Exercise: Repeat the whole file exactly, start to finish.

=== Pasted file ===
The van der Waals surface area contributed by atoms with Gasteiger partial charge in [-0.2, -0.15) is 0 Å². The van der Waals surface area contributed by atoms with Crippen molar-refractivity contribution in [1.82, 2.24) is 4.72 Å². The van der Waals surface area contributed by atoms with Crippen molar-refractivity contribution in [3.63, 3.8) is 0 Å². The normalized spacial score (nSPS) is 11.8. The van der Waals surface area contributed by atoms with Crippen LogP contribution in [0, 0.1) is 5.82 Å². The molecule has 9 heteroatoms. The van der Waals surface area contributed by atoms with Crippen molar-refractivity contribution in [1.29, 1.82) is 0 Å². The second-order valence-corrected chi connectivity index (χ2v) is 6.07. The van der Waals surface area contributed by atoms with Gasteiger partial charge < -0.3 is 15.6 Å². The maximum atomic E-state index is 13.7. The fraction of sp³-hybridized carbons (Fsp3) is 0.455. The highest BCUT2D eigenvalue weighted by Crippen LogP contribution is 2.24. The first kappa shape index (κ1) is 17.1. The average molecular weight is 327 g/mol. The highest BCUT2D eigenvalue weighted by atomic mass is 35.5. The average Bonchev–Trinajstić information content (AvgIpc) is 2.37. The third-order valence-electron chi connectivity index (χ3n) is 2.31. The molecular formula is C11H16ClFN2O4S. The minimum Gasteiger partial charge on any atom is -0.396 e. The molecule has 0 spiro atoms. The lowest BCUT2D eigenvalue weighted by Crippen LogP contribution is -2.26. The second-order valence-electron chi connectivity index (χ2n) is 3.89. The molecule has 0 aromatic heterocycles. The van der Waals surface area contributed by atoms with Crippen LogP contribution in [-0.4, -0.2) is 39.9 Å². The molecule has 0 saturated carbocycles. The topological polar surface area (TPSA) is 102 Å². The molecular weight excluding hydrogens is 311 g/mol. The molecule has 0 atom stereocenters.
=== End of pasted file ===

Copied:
The van der Waals surface area contributed by atoms with Gasteiger partial charge in [-0.2, -0.15) is 0 Å². The van der Waals surface area contributed by atoms with Crippen molar-refractivity contribution in [1.82, 2.24) is 4.72 Å². The van der Waals surface area contributed by atoms with Crippen molar-refractivity contribution in [3.63, 3.8) is 0 Å². The normalized spacial score (nSPS) is 11.8. The van der Waals surface area contributed by atoms with Crippen LogP contribution in [0, 0.1) is 5.82 Å². The molecule has 9 heteroatoms. The van der Waals surface area contributed by atoms with Crippen molar-refractivity contribution in [1.29, 1.82) is 0 Å². The second-order valence-corrected chi connectivity index (χ2v) is 6.07. The van der Waals surface area contributed by atoms with Gasteiger partial charge < -0.3 is 15.6 Å². The maximum atomic E-state index is 13.7. The fraction of sp³-hybridized carbons (Fsp3) is 0.455. The highest BCUT2D eigenvalue weighted by Crippen LogP contribution is 2.24. The first kappa shape index (κ1) is 17.1. The average molecular weight is 327 g/mol. The highest BCUT2D eigenvalue weighted by atomic mass is 35.5. The average Bonchev–Trinajstić information content (AvgIpc) is 2.37. The third-order valence-electron chi connectivity index (χ3n) is 2.31. The molecular formula is C11H16ClFN2O4S. The minimum Gasteiger partial charge on any atom is -0.396 e. The molecule has 0 spiro atoms. The lowest BCUT2D eigenvalue weighted by Crippen LogP contribution is -2.26. The second-order valence-electron chi connectivity index (χ2n) is 3.89. The molecule has 0 aromatic heterocycles. The van der Waals surface area contributed by atoms with Crippen LogP contribution in [-0.4, -0.2) is 39.9 Å². The molecule has 0 saturated carbocycles. The topological polar surface area (TPSA) is 102 Å². The molecular weight excluding hydrogens is 311 g/mol. The molecule has 0 atom stereocenters.